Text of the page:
Thursday, December 3, 2009

Accident's Will Happen (Part 1)

I'd like to end today's sermon with a cautionary tale for boys and girls who like to pedal the streets of the city. Even though I rely heavily on the work of others for this series, I do have (unfortunately) quite a bit of experience in this area. I've had unpleasant rendezvous with vehicles on several occasions, many of which sent me to my friendly neighborhood E.R.

But the point here is not to share war stories, but rather to help you avoid having war stories of your own. So let's begin the series with the type of accident that account for a full 60.5%1 of bike/car collions: The dreaded 'Right Cross'2.

This is where a car entering the roadway from a perpendicular street makes a right into the lane that you happen to occupy at the moment and either sends you aloft (been there), or if you're clipped to your pedals (been there too), slams your skull and all that it contains onto the hood with a resounding thud.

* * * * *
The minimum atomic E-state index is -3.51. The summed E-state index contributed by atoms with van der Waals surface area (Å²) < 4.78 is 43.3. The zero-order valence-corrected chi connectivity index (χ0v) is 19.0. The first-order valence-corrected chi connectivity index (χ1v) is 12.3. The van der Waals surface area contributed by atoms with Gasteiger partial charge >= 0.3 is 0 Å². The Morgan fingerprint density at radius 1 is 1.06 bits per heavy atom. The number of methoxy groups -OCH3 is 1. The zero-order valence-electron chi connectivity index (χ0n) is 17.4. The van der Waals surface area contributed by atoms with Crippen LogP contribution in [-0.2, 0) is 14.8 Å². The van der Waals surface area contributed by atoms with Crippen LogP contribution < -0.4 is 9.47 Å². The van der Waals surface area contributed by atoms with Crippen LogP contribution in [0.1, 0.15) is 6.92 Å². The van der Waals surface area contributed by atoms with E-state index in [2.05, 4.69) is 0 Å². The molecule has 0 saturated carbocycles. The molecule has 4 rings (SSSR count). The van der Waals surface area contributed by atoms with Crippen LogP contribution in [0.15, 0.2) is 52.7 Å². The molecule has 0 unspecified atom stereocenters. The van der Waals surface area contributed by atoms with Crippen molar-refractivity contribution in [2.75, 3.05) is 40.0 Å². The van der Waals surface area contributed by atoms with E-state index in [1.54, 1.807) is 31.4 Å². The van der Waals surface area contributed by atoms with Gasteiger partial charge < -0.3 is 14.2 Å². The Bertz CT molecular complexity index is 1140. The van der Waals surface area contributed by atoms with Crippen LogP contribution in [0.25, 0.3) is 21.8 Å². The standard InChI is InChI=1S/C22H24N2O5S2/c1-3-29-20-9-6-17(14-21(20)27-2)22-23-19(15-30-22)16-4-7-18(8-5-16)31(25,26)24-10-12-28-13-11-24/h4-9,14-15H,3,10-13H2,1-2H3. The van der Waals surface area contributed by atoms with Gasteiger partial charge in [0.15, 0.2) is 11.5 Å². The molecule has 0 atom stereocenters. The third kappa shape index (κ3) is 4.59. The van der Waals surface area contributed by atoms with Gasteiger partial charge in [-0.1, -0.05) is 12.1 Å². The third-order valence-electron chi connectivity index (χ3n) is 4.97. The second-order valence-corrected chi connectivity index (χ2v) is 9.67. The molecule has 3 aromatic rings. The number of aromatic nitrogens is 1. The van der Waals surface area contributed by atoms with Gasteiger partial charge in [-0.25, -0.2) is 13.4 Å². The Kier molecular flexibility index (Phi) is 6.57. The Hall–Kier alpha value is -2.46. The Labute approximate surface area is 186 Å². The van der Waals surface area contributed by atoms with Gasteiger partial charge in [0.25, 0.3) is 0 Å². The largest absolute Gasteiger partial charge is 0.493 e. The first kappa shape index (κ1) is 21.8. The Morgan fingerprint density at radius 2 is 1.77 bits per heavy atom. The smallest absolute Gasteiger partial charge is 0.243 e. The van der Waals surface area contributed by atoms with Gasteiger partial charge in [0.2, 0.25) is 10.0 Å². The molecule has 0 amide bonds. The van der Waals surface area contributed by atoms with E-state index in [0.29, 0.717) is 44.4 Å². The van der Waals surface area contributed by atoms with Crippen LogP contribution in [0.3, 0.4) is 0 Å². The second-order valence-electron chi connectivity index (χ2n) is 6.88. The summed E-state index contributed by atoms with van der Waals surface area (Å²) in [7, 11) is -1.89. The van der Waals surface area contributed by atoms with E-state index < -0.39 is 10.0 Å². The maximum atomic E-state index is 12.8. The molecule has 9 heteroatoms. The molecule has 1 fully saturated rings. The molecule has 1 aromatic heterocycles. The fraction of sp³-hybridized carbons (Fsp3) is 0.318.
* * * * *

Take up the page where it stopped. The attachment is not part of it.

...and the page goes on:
Thankfully, idiocy is culpable for the majority of causation in this instance -- riding against the flow of traffic. Drivers look left, not right when maneuvering onto the roadway. The remedy is simple: Don't be an idiot. Always ride with the flow of traffic.

Another leading cause in the run-up to this event can also be written off as idiocy: Going the wrong way down a one-way street. In cases of the driver being careless or inattentive (thankfully only a small number of the accidents are in this category) you can do things like: Use a light when riding at night (duh), honk or ring your bell, and ride further left.

I myself prefer to rely on awareness. With enough experience and focus you can get into the zone, and almost feel the flow and know what is going to happen before it ever does. Until then, you should slow down, and always be aware of what is happening around you. Assume that cars are unpredictable and that their pilots are erratic, because both things are true. It's no consolation to be in the right when you are dead, so be aware and assume nothing.

As is per usual, and addition to the references below, Robert Hurst has some good words on this and all subjects apropos to urban cyclists in his book "The Art of Cycling."

1Fort Collins Bicycle Accident Report (PDF)
2Bicycle Safety: How Not to Get Hit by Cars

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